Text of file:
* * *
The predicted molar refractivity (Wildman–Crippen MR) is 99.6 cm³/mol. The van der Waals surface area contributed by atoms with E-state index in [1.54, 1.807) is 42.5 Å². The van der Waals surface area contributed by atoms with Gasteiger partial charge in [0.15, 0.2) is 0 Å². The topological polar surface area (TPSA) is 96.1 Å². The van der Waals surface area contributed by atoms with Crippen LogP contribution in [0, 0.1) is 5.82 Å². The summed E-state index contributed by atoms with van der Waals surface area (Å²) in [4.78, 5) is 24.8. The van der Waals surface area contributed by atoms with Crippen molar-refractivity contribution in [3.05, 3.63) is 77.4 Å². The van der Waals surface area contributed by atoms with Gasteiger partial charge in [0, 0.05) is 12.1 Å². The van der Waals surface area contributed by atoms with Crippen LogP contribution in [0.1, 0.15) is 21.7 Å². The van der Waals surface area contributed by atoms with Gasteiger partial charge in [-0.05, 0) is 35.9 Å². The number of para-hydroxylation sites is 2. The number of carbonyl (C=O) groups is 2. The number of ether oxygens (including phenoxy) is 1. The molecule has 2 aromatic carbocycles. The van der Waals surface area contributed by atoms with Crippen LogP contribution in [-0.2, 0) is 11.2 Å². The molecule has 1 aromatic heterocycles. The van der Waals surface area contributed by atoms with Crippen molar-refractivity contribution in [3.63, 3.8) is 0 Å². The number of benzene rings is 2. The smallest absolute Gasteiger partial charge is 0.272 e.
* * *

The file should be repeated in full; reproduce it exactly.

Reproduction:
The predicted molar refractivity (Wildman–Crippen MR) is 99.6 cm³/mol. The van der Waals surface area contributed by atoms with E-state index in [1.54, 1.807) is 42.5 Å². The van der Waals surface area contributed by atoms with Gasteiger partial charge in [0.15, 0.2) is 0 Å². The topological polar surface area (TPSA) is 96.1 Å². The van der Waals surface area contributed by atoms with Crippen LogP contribution in [0, 0.1) is 5.82 Å². The summed E-state index contributed by atoms with van der Waals surface area (Å²) in [4.78, 5) is 24.8. The van der Waals surface area contributed by atoms with Crippen molar-refractivity contribution in [3.05, 3.63) is 77.4 Å². The van der Waals surface area contributed by atoms with Gasteiger partial charge in [0, 0.05) is 12.1 Å². The van der Waals surface area contributed by atoms with Crippen LogP contribution in [0.1, 0.15) is 21.7 Å². The van der Waals surface area contributed by atoms with Gasteiger partial charge in [-0.05, 0) is 35.9 Å². The number of para-hydroxylation sites is 2. The number of carbonyl (C=O) groups is 2. The number of ether oxygens (including phenoxy) is 1. The molecule has 2 aromatic carbocycles. The van der Waals surface area contributed by atoms with Crippen LogP contribution in [-0.2, 0) is 11.2 Å². The molecule has 1 aromatic heterocycles. The van der Waals surface area contributed by atoms with Crippen molar-refractivity contribution in [3.63, 3.8) is 0 Å². The number of benzene rings is 2. The smallest absolute Gasteiger partial charge is 0.272 e.